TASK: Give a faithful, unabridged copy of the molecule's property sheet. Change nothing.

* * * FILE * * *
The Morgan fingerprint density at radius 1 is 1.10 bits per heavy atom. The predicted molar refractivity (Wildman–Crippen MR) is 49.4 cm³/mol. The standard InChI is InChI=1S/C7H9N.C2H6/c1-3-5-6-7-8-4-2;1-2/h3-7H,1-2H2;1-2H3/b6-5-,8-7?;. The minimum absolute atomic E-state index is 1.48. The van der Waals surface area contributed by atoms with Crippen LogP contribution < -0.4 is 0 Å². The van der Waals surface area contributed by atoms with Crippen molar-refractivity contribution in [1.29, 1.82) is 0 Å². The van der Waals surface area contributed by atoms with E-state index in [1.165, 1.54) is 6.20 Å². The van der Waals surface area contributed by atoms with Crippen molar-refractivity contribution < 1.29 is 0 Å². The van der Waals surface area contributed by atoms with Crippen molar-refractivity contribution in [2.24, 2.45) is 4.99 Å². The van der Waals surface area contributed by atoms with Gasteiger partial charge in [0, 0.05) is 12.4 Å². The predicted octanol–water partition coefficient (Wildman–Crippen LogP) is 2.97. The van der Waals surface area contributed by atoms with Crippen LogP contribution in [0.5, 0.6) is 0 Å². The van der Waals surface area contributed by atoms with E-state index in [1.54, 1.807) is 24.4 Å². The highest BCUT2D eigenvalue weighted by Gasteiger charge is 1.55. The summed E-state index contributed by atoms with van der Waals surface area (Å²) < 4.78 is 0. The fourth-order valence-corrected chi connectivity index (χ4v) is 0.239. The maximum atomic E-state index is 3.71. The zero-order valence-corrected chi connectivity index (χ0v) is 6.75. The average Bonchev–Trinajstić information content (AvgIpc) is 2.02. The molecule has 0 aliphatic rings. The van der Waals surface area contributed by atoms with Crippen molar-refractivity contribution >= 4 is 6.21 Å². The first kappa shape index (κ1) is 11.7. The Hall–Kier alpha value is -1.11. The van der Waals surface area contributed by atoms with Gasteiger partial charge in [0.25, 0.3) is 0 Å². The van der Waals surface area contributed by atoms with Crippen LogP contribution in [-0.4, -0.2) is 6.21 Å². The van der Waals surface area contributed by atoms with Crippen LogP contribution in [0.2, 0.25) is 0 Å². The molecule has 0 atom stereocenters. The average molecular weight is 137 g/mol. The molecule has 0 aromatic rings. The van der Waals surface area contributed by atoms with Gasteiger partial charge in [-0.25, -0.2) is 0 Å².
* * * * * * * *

The Morgan fingerprint density at radius 1 is 1.10 bits per heavy atom. The predicted molar refractivity (Wildman–Crippen MR) is 49.4 cm³/mol. The standard InChI is InChI=1S/C7H9N.C2H6/c1-3-5-6-7-8-4-2;1-2/h3-7H,1-2H2;1-2H3/b6-5-,8-7?;. The minimum absolute atomic E-state index is 1.48. The van der Waals surface area contributed by atoms with Crippen LogP contribution < -0.4 is 0 Å². The van der Waals surface area contributed by atoms with Crippen molar-refractivity contribution in [1.29, 1.82) is 0 Å². The van der Waals surface area contributed by atoms with E-state index in [1.165, 1.54) is 6.20 Å². The van der Waals surface area contributed by atoms with Crippen molar-refractivity contribution < 1.29 is 0 Å². The van der Waals surface area contributed by atoms with Crippen molar-refractivity contribution in [2.24, 2.45) is 4.99 Å². The van der Waals surface area contributed by atoms with Gasteiger partial charge in [0, 0.05) is 12.4 Å². The predicted octanol–water partition coefficient (Wildman–Crippen LogP) is 2.97. The van der Waals surface area contributed by atoms with Crippen LogP contribution in [0.5, 0.6) is 0 Å². The van der Waals surface area contributed by atoms with E-state index in [1.54, 1.807) is 24.4 Å². The highest BCUT2D eigenvalue weighted by Gasteiger charge is 1.55. The summed E-state index contributed by atoms with van der Waals surface area (Å²) < 4.78 is 0. The fourth-order valence-corrected chi connectivity index (χ4v) is 0.239. The maximum atomic E-state index is 3.71. The zero-order valence-corrected chi connectivity index (χ0v) is 6.75. The average Bonchev–Trinajstić information content (AvgIpc) is 2.02. The molecule has 0 aliphatic rings. The van der Waals surface area contributed by atoms with Crippen molar-refractivity contribution >= 4 is 6.21 Å². The first kappa shape index (κ1) is 11.7. The Hall–Kier alpha value is -1.11. The van der Waals surface area contributed by atoms with Gasteiger partial charge in [0.25, 0.3) is 0 Å². The van der Waals surface area contributed by atoms with Crippen LogP contribution in [-0.4, -0.2) is 6.21 Å². The van der Waals surface area contributed by atoms with Crippen LogP contribution in [0.2, 0.25) is 0 Å². The molecule has 0 atom stereocenters. The average molecular weight is 137 g/mol. The molecule has 0 aromatic rings. The van der Waals surface area contributed by atoms with Gasteiger partial charge in [-0.25, -0.2) is 0 Å².